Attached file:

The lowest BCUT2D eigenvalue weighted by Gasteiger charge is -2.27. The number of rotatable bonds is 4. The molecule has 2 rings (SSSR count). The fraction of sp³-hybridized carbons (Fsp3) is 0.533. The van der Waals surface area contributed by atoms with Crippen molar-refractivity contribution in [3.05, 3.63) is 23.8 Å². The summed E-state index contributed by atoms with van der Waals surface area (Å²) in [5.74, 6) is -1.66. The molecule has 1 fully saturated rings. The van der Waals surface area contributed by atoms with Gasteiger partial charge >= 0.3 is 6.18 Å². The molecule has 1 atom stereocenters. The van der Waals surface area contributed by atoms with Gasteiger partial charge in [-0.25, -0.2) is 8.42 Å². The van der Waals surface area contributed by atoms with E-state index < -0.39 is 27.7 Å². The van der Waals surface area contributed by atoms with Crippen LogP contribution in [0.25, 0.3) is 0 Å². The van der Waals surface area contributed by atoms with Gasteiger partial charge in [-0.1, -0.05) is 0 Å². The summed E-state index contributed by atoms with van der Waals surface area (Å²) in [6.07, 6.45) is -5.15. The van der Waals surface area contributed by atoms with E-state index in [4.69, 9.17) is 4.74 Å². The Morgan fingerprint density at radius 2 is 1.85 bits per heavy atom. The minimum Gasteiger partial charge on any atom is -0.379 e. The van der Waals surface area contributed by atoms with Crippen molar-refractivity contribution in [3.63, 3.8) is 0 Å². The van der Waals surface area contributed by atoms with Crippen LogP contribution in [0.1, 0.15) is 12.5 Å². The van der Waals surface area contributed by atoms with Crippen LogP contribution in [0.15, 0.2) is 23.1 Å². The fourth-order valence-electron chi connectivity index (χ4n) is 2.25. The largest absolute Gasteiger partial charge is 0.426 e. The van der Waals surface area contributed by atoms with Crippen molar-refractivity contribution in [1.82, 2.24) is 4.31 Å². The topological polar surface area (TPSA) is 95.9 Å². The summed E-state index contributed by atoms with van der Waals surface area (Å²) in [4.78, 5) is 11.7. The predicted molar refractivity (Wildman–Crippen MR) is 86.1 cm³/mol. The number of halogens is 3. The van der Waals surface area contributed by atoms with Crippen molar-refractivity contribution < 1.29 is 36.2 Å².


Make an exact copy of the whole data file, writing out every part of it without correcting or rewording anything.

The lowest BCUT2D eigenvalue weighted by Gasteiger charge is -2.27. The number of rotatable bonds is 4. The molecule has 2 rings (SSSR count). The fraction of sp³-hybridized carbons (Fsp3) is 0.533. The van der Waals surface area contributed by atoms with Crippen molar-refractivity contribution in [3.05, 3.63) is 23.8 Å². The summed E-state index contributed by atoms with van der Waals surface area (Å²) in [5.74, 6) is -1.66. The molecule has 1 fully saturated rings. The van der Waals surface area contributed by atoms with Gasteiger partial charge >= 0.3 is 6.18 Å². The molecule has 1 atom stereocenters. The van der Waals surface area contributed by atoms with Gasteiger partial charge in [-0.25, -0.2) is 8.42 Å². The van der Waals surface area contributed by atoms with E-state index < -0.39 is 27.7 Å². The van der Waals surface area contributed by atoms with Crippen LogP contribution in [0.25, 0.3) is 0 Å². The van der Waals surface area contributed by atoms with Gasteiger partial charge in [-0.1, -0.05) is 0 Å². The summed E-state index contributed by atoms with van der Waals surface area (Å²) in [6.07, 6.45) is -5.15. The van der Waals surface area contributed by atoms with E-state index in [4.69, 9.17) is 4.74 Å². The Morgan fingerprint density at radius 2 is 1.85 bits per heavy atom. The minimum Gasteiger partial charge on any atom is -0.379 e. The van der Waals surface area contributed by atoms with Crippen molar-refractivity contribution in [3.63, 3.8) is 0 Å². The van der Waals surface area contributed by atoms with Crippen LogP contribution in [0.1, 0.15) is 12.5 Å². The van der Waals surface area contributed by atoms with Crippen LogP contribution in [0.15, 0.2) is 23.1 Å². The fourth-order valence-electron chi connectivity index (χ4n) is 2.25. The largest absolute Gasteiger partial charge is 0.426 e. The van der Waals surface area contributed by atoms with Crippen molar-refractivity contribution in [1.82, 2.24) is 4.31 Å². The topological polar surface area (TPSA) is 95.9 Å². The summed E-state index contributed by atoms with van der Waals surface area (Å²) in [4.78, 5) is 11.7. The predicted molar refractivity (Wildman–Crippen MR) is 86.1 cm³/mol. The number of halogens is 3. The van der Waals surface area contributed by atoms with Crippen molar-refractivity contribution < 1.29 is 36.2 Å².